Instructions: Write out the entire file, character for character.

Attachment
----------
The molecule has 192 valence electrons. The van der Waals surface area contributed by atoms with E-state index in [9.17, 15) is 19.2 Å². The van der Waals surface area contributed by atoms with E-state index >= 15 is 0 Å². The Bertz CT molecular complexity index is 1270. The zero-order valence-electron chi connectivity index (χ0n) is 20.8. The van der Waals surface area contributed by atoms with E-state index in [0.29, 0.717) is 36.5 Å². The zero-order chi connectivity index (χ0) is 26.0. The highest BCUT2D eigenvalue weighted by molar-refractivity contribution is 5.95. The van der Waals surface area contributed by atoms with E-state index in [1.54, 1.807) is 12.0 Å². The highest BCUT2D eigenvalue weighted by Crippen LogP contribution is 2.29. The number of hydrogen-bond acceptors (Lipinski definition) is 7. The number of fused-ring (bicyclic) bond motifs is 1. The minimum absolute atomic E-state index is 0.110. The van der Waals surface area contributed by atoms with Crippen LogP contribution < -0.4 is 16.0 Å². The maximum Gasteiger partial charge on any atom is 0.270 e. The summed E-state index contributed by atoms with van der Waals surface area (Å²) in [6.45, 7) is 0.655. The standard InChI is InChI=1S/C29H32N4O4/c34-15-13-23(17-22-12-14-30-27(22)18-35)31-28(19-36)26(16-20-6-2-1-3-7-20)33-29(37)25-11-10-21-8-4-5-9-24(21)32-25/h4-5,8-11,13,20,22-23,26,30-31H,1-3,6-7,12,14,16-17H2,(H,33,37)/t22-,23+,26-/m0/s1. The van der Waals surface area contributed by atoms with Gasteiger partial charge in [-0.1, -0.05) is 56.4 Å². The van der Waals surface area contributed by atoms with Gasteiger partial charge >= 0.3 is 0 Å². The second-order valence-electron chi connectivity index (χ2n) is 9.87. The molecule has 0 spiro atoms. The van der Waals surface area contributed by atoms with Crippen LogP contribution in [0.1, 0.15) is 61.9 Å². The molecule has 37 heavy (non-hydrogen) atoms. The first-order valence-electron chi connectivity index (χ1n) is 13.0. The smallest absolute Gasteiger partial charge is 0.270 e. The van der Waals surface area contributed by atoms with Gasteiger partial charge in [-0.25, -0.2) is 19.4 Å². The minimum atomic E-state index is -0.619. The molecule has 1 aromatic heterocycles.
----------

The molecule has 192 valence electrons. The van der Waals surface area contributed by atoms with E-state index in [9.17, 15) is 19.2 Å². The van der Waals surface area contributed by atoms with E-state index >= 15 is 0 Å². The Bertz CT molecular complexity index is 1270. The zero-order valence-electron chi connectivity index (χ0n) is 20.8. The van der Waals surface area contributed by atoms with E-state index in [0.29, 0.717) is 36.5 Å². The zero-order chi connectivity index (χ0) is 26.0. The highest BCUT2D eigenvalue weighted by molar-refractivity contribution is 5.95. The van der Waals surface area contributed by atoms with E-state index in [1.54, 1.807) is 12.0 Å². The highest BCUT2D eigenvalue weighted by Crippen LogP contribution is 2.29. The number of hydrogen-bond acceptors (Lipinski definition) is 7. The number of fused-ring (bicyclic) bond motifs is 1. The minimum absolute atomic E-state index is 0.110. The van der Waals surface area contributed by atoms with Crippen LogP contribution < -0.4 is 16.0 Å². The maximum Gasteiger partial charge on any atom is 0.270 e. The summed E-state index contributed by atoms with van der Waals surface area (Å²) in [6.45, 7) is 0.655. The standard InChI is InChI=1S/C29H32N4O4/c34-15-13-23(17-22-12-14-30-27(22)18-35)31-28(19-36)26(16-20-6-2-1-3-7-20)33-29(37)25-11-10-21-8-4-5-9-24(21)32-25/h4-5,8-11,13,20,22-23,26,30-31H,1-3,6-7,12,14,16-17H2,(H,33,37)/t22-,23+,26-/m0/s1. The van der Waals surface area contributed by atoms with Gasteiger partial charge in [-0.1, -0.05) is 56.4 Å². The van der Waals surface area contributed by atoms with Gasteiger partial charge >= 0.3 is 0 Å². The second-order valence-electron chi connectivity index (χ2n) is 9.87. The molecule has 0 spiro atoms. The van der Waals surface area contributed by atoms with Crippen LogP contribution in [0.1, 0.15) is 61.9 Å². The molecule has 37 heavy (non-hydrogen) atoms. The first-order valence-electron chi connectivity index (χ1n) is 13.0. The smallest absolute Gasteiger partial charge is 0.270 e. The van der Waals surface area contributed by atoms with Gasteiger partial charge in [-0.25, -0.2) is 19.4 Å². The minimum atomic E-state index is -0.619. The molecule has 1 aromatic heterocycles.